So it’s concerning to see that half (50%) of the UK’s mortgage holders have no life cover in place, meaning that 8.2 million people are leaving themselves and their families financially exposed if the unforeseen were to happen.
Scottish Widows’ latest protection research also shows that only a fifth (20%) of the UK’s mortgage holders have a critical illness policy, leaving many more millions at risk of financial hardship or losing their home if they were to become seriously ill.
A third (33%) admit that if they or their partner were unable to work for six months or longer due to ill health or personal injury, they’d be unable to live on a single income. And more than two fifths (43%) of those who couldn’t cope with a single wage say they would resort to dipping into their savings in order to survive.
Yet 43% say their savings would last for no more than a couple of months, and 15% don’t even know how much they have, meaning they could be relying on backup which doesn’t actually exist.
Just under a quarter (23%) could only afford to pay household bills for a maximum of three months if they or their partner were unable to work, and 23% could make a maximum of just three monthly mortgage payments. Another 15% admit they’re not actually sure how long they’d be able to cope with their mortgage payments.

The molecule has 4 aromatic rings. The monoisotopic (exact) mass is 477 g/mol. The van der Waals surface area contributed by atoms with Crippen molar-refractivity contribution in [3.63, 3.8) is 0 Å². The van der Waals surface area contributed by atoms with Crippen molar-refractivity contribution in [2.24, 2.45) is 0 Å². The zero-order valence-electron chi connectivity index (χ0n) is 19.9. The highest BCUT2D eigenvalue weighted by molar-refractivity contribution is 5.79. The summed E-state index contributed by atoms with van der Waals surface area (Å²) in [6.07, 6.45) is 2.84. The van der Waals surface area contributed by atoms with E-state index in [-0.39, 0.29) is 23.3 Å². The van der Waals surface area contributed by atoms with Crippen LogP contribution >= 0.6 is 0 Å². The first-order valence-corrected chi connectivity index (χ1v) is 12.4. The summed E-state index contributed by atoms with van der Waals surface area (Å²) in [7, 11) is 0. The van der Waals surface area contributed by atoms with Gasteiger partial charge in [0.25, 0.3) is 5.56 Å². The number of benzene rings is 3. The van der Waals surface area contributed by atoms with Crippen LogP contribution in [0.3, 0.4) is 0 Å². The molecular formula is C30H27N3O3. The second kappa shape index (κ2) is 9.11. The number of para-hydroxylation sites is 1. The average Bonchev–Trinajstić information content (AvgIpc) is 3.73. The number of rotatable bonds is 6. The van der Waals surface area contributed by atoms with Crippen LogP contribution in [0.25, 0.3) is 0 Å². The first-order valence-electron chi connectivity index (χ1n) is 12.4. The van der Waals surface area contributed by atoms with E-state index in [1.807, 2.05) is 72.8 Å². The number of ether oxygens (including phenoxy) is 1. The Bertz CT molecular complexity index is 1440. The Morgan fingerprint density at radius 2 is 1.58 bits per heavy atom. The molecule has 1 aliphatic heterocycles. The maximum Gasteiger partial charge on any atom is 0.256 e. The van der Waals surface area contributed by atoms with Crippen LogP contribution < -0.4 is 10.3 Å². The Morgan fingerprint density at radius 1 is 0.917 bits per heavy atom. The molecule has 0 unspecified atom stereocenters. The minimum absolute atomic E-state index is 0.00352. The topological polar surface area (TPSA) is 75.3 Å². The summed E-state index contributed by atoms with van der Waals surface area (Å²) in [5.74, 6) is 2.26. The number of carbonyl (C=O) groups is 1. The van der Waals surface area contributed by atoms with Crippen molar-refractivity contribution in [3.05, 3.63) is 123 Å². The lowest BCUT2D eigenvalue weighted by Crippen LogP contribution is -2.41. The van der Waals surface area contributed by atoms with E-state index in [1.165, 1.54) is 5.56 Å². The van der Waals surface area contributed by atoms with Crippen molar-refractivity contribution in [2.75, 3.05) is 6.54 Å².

Welfare reforms make the case for financial protection all the more pressing. A quarter (25%) of mortgage holders who say they’d be unable to live on a single income if their partner was unable to work also admit that they’d rely on state benefits to ensure they could manage financially. Changes to Support for Mortgage Interest, which is the only safety net in place for many families if they were unable to pay their mortgage, mean that people now have to wait 39 weeks before receiving this benefit instead of the previous 13 weeks, which could be too late for many if they have no other protection in place. τ
None of us want to think about the worst, but these findings show that there are an alarming number of mortgage holders who are putting themselves at significant risk by failing to arrange cover for the unexpected. Many people believe that they’ll be able to rely on the state if the unforeseen happens, but recent cuts to welfare benefits are exacerbating their vulnerability. To review your protection requirements, please contact us – don’t leave it to chance.
 Calculation: YouGov sample of 5,161 respondents, 1,682 of whom are mortgage holders, which equates to 32.6% of the population. Using ONS population data – 50.5 million adults in UK – 32.6% of 50.5 million is 16.46 million. 50% of UK adults don’t have life insurance, and this equates to 8.23 million people.
Scottish Widows’ protection research is based on a survey carried out online by YouGov, who interviewed a total of
5,161 adults between 28 January and 4 February 2016.